Then he took me to the clinic room. In here they weigh, measure, take blood pressure and perform ultrasound (3D of course). He performed one on me and I saw the typical 3D face on the screen. (I don't know what you would see if you were carrying a wolf). I could also hear the foetal heart. After this he took me to the birthing room. They have a shower with a bar to hold on to. When my Avatar held onto the bar it moved rythmically up and down, there is a similar bar on the wall in the room. Their is also a birth ball to sit and rock on. There is a deliver bed (like a theatre bed) which is where the babies are born at present. He took me through a birth. I jumped on the bed and my body was moving and pushing. Lying semi prone and every now and again gave a wee jump with the hips. (I didn't notice any sound effects here). Eventually the baby moved down through my pelvis and out. Noble told me Avatars cannot birth in the shower currently but they are working on that and also plan to have a birth pool.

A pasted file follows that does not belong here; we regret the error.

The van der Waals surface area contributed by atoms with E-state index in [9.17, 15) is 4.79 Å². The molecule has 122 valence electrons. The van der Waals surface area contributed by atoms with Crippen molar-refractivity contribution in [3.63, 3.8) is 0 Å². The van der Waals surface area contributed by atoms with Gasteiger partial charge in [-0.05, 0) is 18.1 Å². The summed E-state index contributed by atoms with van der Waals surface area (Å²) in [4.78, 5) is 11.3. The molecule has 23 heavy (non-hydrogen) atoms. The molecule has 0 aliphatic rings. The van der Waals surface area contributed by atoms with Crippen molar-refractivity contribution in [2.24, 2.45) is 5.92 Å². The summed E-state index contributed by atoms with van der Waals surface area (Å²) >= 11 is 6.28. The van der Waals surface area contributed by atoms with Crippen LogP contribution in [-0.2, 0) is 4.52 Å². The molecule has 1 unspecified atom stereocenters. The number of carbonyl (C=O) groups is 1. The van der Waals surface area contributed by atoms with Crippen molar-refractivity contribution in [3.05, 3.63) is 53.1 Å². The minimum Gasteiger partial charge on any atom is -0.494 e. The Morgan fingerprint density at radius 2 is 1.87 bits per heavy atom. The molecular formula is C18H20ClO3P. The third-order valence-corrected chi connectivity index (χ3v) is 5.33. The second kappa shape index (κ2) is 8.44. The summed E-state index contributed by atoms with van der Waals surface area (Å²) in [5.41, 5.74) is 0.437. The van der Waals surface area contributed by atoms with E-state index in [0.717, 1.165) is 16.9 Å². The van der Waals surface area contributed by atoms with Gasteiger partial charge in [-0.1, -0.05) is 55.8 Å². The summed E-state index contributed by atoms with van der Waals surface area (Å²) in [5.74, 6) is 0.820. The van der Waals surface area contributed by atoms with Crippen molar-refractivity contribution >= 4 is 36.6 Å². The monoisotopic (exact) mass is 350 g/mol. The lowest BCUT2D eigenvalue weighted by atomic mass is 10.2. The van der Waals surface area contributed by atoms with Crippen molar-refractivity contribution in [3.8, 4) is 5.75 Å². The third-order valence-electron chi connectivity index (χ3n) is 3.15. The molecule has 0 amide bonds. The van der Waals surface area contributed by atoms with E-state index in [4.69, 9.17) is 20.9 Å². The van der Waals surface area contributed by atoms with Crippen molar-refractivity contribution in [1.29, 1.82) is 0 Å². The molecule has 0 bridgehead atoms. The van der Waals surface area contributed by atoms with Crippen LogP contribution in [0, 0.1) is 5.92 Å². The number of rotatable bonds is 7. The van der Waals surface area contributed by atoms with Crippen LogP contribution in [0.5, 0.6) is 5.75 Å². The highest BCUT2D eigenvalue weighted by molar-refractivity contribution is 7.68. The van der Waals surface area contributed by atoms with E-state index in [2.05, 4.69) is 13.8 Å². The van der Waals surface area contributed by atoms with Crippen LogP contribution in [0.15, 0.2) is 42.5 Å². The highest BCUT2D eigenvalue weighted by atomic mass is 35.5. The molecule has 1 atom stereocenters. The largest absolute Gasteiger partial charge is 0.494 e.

I was thinking about the possibilities of scenarios for students and clearly it is a possibility to create something like this, as Noble said it is not the purpose of this center. He felt that such a thing is a possibility. However I can see that what they have done has taken a considerable amount of work and although it may meet the needs of the people who go there it will take a lot more to get something that is useful as a learning tool for midwives or health professionals. To do something like this would need a collaborative effort, with midwifery educators who have a very clear understanding of what they want and computer graphic experts who can interpret this into useful interactive imagery. Still it is a step on the road and much further than I imagined we might be.